One of the Island's top athletes is now in London, England, to play professional rugby.
Alysha Corrigan, 23, left Canada on Sunday, with teammate Emma Taylor from Nova Scotia.
"It's definitely exciting. We've had to cross a lot of bridges in order to get here," said Corrigan, from her coach's home in London, where she and Taylor remained in isolation Tuesday.
"Since this is a World Cup year, it is crucial fo women to be playing rugby."
Under British health regulations for professional athletes, Corrigan and Taylor must self-isolate for five days and pass a COVID-19 test, before they can join their teammates on the London-based Saracens of the Premier 15s league. Pro teams continue to practice and compete in the U.K., under modified rules to reduce health risks.
"This experience definitely is going to help take my game to the next level," Corrigan said. "There's so many incredible athletes over here."
This experience definitely is going to help take my game to the next level. — Alysha Corrigan
Getting there wasn't easy.
Corrigan and Taylor had been training at the Canada Games Centre in Halifax until the pandemic hit. Since then, Corrigan has been mainly at home in Charlottetown, sometimes training alone or with her mom and sister on the soccer pitch at Stone Park Intermediate School. Corrigan spent 14 days in self-isolation in Charlottetown earlier this month, after travelling by car to Ottawa to get a visa for travel to England.
"It was very nerve-racking," said Sonya Hooper, Alysha's mother. "With closures and uncertainties around England's borders, we weren't sure what would happen with the trip."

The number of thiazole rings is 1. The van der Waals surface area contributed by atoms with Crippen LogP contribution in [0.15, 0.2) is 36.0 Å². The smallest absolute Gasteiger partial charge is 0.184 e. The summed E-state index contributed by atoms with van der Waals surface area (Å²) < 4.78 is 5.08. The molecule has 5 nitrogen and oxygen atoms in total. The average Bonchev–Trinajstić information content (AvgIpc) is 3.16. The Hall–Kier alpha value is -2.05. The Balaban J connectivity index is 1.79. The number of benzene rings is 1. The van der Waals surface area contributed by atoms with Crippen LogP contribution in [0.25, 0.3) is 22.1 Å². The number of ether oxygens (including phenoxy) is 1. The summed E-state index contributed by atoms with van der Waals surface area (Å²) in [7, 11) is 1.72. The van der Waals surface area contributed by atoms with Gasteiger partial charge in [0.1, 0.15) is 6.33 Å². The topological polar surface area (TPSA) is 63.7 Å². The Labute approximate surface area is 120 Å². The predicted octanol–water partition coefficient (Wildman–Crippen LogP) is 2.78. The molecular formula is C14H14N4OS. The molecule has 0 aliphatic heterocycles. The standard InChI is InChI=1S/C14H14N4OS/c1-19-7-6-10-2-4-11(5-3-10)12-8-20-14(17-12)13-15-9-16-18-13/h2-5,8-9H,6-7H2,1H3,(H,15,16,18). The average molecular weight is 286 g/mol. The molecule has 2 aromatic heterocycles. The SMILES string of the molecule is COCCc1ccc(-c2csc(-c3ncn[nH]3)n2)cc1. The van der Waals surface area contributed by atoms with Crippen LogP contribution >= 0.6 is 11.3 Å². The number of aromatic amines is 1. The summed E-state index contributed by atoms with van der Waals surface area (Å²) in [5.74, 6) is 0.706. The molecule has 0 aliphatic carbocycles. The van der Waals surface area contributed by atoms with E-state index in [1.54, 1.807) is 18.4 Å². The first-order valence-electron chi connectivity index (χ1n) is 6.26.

Taylor said her family was "definitely very antsy" about her flights from Halifax to London, via Toronto.
"We had the double mask on and we had a face shield on."
Stepping stone to World Cup
Taylor, 28, has years of international play under her belt. She sees their contracts with the Saracens — despite its COVID-related challenges — as a vital stepping stone to the World Cup, slated next September in New Zealand.
"Nothing really mimics rugby fitness other than playing in a rugby game," she said. "Playing in this intense environment ... is exactly what I need."
Corrigan and Taylor have trained with Canada's national women's team in years past. They both intend to return to Canada in May to resume training with the national team. They're keeping fingers crossed that flights from the U.K. will be allowed into Canada by then.
"Sometimes you just got to do what you got to do," Taylor said. "So just, you know, take the risk."
Saracen's games are played most Saturdays and are streamed live on social media. Family, friends and former coaches on P.E.I. will be watching.
"It's a huge deal," said Ryan Lloyd, president of the P.E.I. Rugby Union. Lloyd was one of Corrigan's coaches when she first took up rugby at Charlottetown Rural High School, before going on to play at UPEI and Acadia University. Few Islanders have ever signed on with a professional rugby team, according to Lloyd.
"It's always great to see Islanders and Maritimers getting an opportunity on the world stage."
Corrigan and Taylor hope to play their first game with the Saracens Jan. 9.
More from CBC P.E.I.